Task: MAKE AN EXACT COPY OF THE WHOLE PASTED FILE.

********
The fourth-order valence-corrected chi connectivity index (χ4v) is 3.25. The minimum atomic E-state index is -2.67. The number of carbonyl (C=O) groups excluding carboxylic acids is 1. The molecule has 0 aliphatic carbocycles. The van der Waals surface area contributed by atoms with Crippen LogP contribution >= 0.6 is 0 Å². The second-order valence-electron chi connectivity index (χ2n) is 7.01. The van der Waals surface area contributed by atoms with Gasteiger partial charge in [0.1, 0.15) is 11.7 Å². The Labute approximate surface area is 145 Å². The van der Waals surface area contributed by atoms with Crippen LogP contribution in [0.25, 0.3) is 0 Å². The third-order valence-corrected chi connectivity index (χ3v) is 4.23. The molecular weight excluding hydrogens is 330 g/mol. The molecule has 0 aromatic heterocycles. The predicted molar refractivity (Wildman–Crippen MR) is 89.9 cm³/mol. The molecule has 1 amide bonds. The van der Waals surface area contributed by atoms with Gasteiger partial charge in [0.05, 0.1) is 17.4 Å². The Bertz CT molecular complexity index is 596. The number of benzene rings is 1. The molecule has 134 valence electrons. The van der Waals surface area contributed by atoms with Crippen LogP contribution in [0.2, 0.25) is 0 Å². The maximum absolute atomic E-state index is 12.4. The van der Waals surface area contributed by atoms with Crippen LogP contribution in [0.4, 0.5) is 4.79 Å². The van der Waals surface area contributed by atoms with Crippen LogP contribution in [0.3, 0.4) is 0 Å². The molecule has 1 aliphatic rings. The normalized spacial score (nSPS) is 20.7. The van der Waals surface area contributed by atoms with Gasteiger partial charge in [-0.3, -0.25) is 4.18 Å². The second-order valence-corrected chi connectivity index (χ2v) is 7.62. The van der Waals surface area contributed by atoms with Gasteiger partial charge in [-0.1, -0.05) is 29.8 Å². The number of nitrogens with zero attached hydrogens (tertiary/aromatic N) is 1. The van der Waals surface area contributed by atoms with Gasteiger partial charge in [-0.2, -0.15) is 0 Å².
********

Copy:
The fourth-order valence-corrected chi connectivity index (χ4v) is 3.25. The minimum atomic E-state index is -2.67. The number of carbonyl (C=O) groups excluding carboxylic acids is 1. The molecule has 0 aliphatic carbocycles. The van der Waals surface area contributed by atoms with Crippen LogP contribution >= 0.6 is 0 Å². The second-order valence-electron chi connectivity index (χ2n) is 7.01. The van der Waals surface area contributed by atoms with Gasteiger partial charge in [0.1, 0.15) is 11.7 Å². The Labute approximate surface area is 145 Å². The van der Waals surface area contributed by atoms with Crippen LogP contribution in [0.25, 0.3) is 0 Å². The third-order valence-corrected chi connectivity index (χ3v) is 4.23. The molecular weight excluding hydrogens is 330 g/mol. The molecule has 0 aromatic heterocycles. The predicted molar refractivity (Wildman–Crippen MR) is 89.9 cm³/mol. The molecule has 1 amide bonds. The van der Waals surface area contributed by atoms with Gasteiger partial charge in [0.05, 0.1) is 17.4 Å². The Bertz CT molecular complexity index is 596. The number of benzene rings is 1. The molecule has 134 valence electrons. The van der Waals surface area contributed by atoms with Crippen LogP contribution in [0.2, 0.25) is 0 Å². The maximum absolute atomic E-state index is 12.4. The van der Waals surface area contributed by atoms with Crippen LogP contribution in [0.4, 0.5) is 4.79 Å². The van der Waals surface area contributed by atoms with Crippen LogP contribution in [0.3, 0.4) is 0 Å². The molecule has 1 aliphatic rings. The normalized spacial score (nSPS) is 20.7. The van der Waals surface area contributed by atoms with Gasteiger partial charge in [-0.3, -0.25) is 4.18 Å². The second-order valence-corrected chi connectivity index (χ2v) is 7.62. The van der Waals surface area contributed by atoms with Gasteiger partial charge in [-0.1, -0.05) is 29.8 Å². The number of nitrogens with zero attached hydrogens (tertiary/aromatic N) is 1. The van der Waals surface area contributed by atoms with Gasteiger partial charge in [-0.2, -0.15) is 0 Å².